With the aim to create awareness about lesser-known sights and sounds in and around the city, Breakfree Journeys has been introducing Mumbaikars to birding venues like Suruchi beach in Vasai
When you arrive at Suruchi Beach, the view is far from magnificent. The air, though slightly crisp, carries a smell of degrading waste, and the beach seems like a dumping ground for all kinds of waste, from discarded plastic bottles to cigarette packets. At some places, garbage piles act as a perch for birds watching the sea.
Every year, in April, The Jacobin Cuckoo or Pied Crested Cuckoo, flies from East Africa to India, and can be spotted at Suruchi beach. Pic/Shadab Khan
Considering that the area is hardly inhabited — except for a few hutments and villages, we enquire about the source of this garbage. “This is a gift of Mumbai,” sighs Pravin Subramaniam, a bird enthusiast, photographer and our guide for the trail. “All the garbage dumped into the Arabian Sea is accumulated along the Western coastline,” he adds.
Drongos (above a Brown Drongo) seen in Suruchi Beach are named so because of their sheer gall to challenge predators double their size. Though, its small size, it allows to make quick turns and save itself from any quick attacks. Pics/Shadab Khan
Avinash Bhagat, another bird expert, joins Subramaniam. The duo has been invited by Breakfree Journeys to introduce us to the coastal and migratory birds that can be spotted in these parts during the winter.
Two Green Bee Eaters perching on a branch
Despite the unclean shoreline, we are informed that Suruchi Beach is still a great site for backyard birding, as Rushikesh Kulkarni of Breakfree Journeys explains. This is because it offers a mix of coastal as well as inland birds. But why focus on backyard birding, we ask. “There are several sites like this beach in the city that are filled with nature’s treasures. Despite being in our backyard, these are ignored. With backyard birding, our goal is to introduce and create an awareness among Mumbaikars to preserve these sites.”
A White Throated Kingfisher seen at Suruchi Beach
Having arrived late for the trail, we missed the Egrets, Prinias and a theatrical standoff between House Crows and a Black Shouldered Kite, we are told. A tad disappointed, we hope the rest of the trail makes up. And it did. The first attraction is an Indian Roller, perched on a thin branch, bathing in the sunlight. It can be identified by its blue wings, blue crown, and brown breast. The Indian Roller can be seen in Iraq, and across the Indian subcontinent to Indochina.
Next, Subramaniam points us to several Prinias and Green Bee Eaters as they engage in mid-air acrobatics. While walking along the coast, separated by a makeshift wired trail filled with Suru trees, we spot a Common Hoopoe and a Blue Cheeked Bee Eater. Bhagat informs that the Suru trees aren’t native to the beach, and were planted by the British to aid to the beauty of the coastline.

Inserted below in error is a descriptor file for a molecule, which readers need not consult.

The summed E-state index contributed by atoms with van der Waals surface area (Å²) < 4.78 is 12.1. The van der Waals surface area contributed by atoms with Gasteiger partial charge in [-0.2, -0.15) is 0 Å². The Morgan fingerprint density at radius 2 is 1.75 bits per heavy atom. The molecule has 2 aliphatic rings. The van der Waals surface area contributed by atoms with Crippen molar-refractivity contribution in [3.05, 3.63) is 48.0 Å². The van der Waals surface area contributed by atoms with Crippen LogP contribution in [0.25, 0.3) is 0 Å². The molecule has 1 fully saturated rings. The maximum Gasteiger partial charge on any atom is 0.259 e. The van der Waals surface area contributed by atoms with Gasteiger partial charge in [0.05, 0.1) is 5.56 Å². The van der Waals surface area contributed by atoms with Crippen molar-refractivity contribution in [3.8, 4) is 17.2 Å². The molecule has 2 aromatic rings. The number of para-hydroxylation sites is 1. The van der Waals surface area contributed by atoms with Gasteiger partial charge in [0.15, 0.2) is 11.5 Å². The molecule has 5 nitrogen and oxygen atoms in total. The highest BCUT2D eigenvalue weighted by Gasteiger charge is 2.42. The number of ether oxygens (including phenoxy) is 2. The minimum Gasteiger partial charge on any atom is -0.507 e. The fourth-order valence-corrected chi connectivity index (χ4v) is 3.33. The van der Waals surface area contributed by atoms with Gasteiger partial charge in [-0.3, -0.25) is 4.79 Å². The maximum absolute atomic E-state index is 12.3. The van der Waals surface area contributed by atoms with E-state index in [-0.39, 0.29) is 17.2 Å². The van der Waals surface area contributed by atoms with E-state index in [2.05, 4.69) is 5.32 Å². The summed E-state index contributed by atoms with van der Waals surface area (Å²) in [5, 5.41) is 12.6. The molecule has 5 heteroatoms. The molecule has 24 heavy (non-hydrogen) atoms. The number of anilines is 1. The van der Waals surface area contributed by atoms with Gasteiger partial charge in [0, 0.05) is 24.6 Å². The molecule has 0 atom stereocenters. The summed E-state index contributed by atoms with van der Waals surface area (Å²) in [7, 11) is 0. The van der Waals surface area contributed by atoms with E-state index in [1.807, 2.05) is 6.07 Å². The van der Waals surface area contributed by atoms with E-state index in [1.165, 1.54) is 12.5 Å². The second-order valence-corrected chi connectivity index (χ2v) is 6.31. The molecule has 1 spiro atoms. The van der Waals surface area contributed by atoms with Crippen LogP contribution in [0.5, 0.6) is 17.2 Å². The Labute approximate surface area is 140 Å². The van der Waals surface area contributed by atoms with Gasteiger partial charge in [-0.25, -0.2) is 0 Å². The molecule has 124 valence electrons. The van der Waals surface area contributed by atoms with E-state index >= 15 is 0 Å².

Ahead, we spot a Red Vented Bulbul and the White-Eared Bulbul. Our prized sighting, however, was a Jacobin Cuckoo or Pied Crested Cuckoo, which flies all the way from East Africa. By 10 am, it’s warmer, and we must return. Just then, we spot a big Eurasian Marsh Harrier gliding over us, with its black-tipped wings outlining in the blue sky. A Eurasian Sparrowhawk follows the Harrier.
On our trail back to the autorickshaw stand, we see a Shikra fly past and perch on a tree branch, only to be chased away by a Brown Drongo.
We are almost near the exit, but as they say, the wild never ceases to amaze. We see a Siberian Stonechat on a branch; another prized sighting. In hindsight, Suruchi Beach is actually a great avian paradise. Now, if only the authorities clean up this treasured site to give it a picture postcard-like frame.
From Vasai Road station 7.1 km
Overview: Suruchi beach is a treasure trove for migratory birds, as we spotted 37 different species. The trail takes nearly two hours from the entry gate to the end of the trail, and back. However, for safety reasons, one is advised to travel in a group.
Birdwatchers at Suruchi Beach
How to get there:
By rickshaw: The place is around 7.1 kms from Vasai Road Railway station, and rickshaws will take you there for a fixed price of Rs 100.
>> Keep the beach clean
>> Carry cold drinking water, a pair of binoculars, sunglasses and a cap
>> If you like photography make sure you carry at least a 400mm telephoto lens
Sign up for their other birding trails
Breakfree Journeys will soon be organising trips to Uran, Palm Beach Road, Sanjay Gandhi National Park, Bhandup and surrounding areas.
Log on to: breakfreejourneys.com